The document goes on to say,
“The Company began to acquire or invest in smaller private businesses and retains a 50% interest in a s $1.2 Million revenue service business in Phoenix. In May 2007, the Company identified a significant opportunity in funding hedge funds. 700 hedge funds were contacted and a lead hedge fund with $16.9 Million in assets under management was selected. In October 2007, the Company negotiated to receive 80% of the net management fee and performance fee of the fund in exchange for a commitment to contribute $125 Million in permanent capital to the fund. After the share price hits $8 per share for 90 days, then the percentage of the net management and performance fee for the then future incremental additions to the fund, decreases to 20%. The hedge fund agreement was effective October 1, 2007 and investment earnings to date are $238,091. The (7) seven year historic return to fund investors has been 19% and an addition 3% will come to Mentor Capital through its 80% fee sharing.”
It’s unclear how the company went from having a 50% interest in a $1.2 million revenue company to becoming a hedge fund fund of funds, but that is apparently what they did.
Fast forward to 2009 and Mentor Capital is doing something like private equity for biotechs that promised to cure cancer. A Seeking Alpha article in 2009 said:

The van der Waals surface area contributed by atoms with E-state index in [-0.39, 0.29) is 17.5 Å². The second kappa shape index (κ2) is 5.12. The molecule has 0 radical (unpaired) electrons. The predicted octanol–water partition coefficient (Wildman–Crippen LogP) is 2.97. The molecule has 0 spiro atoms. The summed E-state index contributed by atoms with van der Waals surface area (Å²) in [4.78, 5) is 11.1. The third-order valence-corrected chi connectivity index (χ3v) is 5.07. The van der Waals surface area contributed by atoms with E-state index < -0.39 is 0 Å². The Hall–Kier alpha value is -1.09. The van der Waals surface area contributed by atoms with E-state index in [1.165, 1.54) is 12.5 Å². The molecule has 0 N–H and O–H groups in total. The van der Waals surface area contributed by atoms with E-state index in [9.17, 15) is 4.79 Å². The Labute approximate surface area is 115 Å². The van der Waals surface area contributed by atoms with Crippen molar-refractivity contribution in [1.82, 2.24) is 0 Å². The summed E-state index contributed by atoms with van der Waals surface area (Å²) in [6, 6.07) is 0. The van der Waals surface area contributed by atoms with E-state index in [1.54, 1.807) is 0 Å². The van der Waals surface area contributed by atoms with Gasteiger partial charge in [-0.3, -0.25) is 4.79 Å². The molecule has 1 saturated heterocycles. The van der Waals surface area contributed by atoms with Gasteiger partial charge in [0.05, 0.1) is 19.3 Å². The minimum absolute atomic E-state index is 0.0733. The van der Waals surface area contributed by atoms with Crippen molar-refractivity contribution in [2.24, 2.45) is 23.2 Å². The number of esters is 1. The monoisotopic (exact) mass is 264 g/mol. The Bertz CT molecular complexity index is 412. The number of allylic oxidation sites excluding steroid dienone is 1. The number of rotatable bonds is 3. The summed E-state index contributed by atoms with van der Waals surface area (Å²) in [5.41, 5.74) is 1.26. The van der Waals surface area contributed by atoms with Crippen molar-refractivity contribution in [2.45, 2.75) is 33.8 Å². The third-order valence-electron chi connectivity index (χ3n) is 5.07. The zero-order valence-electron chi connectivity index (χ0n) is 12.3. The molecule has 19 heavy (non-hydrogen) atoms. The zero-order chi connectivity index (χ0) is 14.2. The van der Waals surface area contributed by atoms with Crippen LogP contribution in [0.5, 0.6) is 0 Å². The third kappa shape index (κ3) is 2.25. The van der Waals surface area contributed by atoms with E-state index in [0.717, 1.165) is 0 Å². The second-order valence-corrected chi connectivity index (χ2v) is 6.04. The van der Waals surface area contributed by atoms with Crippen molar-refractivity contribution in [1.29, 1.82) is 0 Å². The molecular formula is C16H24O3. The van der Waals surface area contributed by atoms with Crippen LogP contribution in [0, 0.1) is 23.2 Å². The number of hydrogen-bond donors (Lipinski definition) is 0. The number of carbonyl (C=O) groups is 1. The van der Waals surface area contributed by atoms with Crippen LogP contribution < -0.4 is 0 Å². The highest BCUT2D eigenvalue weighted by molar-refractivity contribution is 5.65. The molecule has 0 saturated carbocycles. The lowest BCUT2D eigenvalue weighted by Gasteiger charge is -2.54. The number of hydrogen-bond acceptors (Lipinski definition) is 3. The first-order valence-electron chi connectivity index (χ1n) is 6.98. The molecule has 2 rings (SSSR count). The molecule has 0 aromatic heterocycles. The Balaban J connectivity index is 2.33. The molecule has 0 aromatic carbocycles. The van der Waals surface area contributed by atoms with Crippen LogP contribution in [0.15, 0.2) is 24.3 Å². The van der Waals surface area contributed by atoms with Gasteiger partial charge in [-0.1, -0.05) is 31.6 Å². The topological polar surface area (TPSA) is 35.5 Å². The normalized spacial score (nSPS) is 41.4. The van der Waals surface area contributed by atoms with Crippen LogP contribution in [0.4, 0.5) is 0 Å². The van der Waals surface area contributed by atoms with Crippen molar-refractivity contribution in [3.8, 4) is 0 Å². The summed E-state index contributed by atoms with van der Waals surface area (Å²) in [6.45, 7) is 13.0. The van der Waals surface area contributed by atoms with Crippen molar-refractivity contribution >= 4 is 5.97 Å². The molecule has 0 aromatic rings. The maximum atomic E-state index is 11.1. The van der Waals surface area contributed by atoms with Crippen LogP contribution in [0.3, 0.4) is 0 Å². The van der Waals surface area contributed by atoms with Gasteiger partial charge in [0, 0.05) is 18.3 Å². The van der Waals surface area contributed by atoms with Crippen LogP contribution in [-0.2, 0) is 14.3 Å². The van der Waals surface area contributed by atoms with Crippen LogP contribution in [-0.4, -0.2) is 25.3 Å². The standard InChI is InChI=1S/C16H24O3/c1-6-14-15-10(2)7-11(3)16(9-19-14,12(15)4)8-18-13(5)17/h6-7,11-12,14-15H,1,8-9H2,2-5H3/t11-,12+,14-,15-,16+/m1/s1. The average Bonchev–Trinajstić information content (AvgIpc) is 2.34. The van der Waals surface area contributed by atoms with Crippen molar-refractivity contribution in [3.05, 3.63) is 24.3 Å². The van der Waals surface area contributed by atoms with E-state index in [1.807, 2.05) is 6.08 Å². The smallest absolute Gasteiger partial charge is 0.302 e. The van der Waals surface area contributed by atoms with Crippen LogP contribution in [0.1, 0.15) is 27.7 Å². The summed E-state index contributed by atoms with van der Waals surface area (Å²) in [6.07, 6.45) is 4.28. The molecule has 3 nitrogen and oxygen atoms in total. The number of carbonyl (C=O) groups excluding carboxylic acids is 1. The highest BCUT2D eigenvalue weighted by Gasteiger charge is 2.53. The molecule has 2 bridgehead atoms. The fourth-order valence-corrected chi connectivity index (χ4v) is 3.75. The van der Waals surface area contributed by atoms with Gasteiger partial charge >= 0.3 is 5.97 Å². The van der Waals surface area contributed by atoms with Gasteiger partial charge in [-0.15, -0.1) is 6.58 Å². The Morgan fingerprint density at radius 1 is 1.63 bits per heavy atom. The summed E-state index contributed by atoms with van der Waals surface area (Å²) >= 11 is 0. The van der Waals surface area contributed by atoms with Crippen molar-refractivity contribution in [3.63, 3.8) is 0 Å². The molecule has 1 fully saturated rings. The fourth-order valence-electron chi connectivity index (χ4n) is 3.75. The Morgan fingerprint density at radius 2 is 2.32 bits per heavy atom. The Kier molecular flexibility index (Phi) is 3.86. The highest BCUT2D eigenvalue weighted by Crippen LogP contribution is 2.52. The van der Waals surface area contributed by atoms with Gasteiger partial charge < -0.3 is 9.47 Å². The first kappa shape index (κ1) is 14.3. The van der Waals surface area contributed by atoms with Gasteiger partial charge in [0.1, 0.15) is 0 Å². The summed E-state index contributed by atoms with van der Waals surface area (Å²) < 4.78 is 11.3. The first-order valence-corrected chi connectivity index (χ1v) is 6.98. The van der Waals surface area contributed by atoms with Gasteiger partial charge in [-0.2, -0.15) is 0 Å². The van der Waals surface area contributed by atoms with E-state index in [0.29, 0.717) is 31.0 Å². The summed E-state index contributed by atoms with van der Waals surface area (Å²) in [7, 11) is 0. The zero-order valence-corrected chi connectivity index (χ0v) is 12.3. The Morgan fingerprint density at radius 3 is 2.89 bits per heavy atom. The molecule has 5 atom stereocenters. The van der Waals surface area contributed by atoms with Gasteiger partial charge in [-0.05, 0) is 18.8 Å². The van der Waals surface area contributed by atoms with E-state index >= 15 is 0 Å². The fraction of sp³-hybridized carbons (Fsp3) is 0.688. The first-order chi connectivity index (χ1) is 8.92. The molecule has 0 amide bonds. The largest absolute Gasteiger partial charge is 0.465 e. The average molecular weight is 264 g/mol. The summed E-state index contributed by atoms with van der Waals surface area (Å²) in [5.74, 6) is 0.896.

On 7/8/09, in the first of four steps leading to an anticipated merger and name change, MENTOR CAPITAL, INC. (OTCMKTS:MNTR) acquired a 20% ownership stake in an innovative clinical stage cancer immunotherapy company,Quantum Immunologics, Inc. (QI). QI is a privately held company with a goal of initially marketing its active immunotherapy for the treatment of breast cancer in the U.S., in addition to planning for new studies in other types of cancer and a new cancer screening tool. Mentor Capital is providing funding for QI to complete its ongoing, FDA-authorized Phase I/II trials for its experimental metastatic breast cancer treatment, in addition to possible acquisitions and additional clinical trials.
So what happened to Quantum Immunologics? Well, their website has turned into a blog of sorts that covers some topics on how to deal with cancer as well as a few posts on how to recover data from hard drives. I tried to find what happened to Quantum Immunologics, but the last thing on the internet from them was this press release announcing that they were starting Phase I trials. That was almost five years ago and not a word since. This is what the company website looked like as recently as October 2013.
(click to enlarge)
Source: WayBack Machine
This is what the website looks like today.
(click to enlarge)
So in just 6 months it had completely changed from funding “leading edge cancer companies” to “public market funding for cannabis.”
In this letter to shareholders Mentor Capital CEO Chet Billingsley wrote about the company’s goals and funding mechanisms:
MNTR ACTS FIRST & LOCKS UP BEST COMPANIES: Since August 29, 2013, MNTR has met with fifty-one (51) Cannabis related companies and entered into negotiations with what we think are the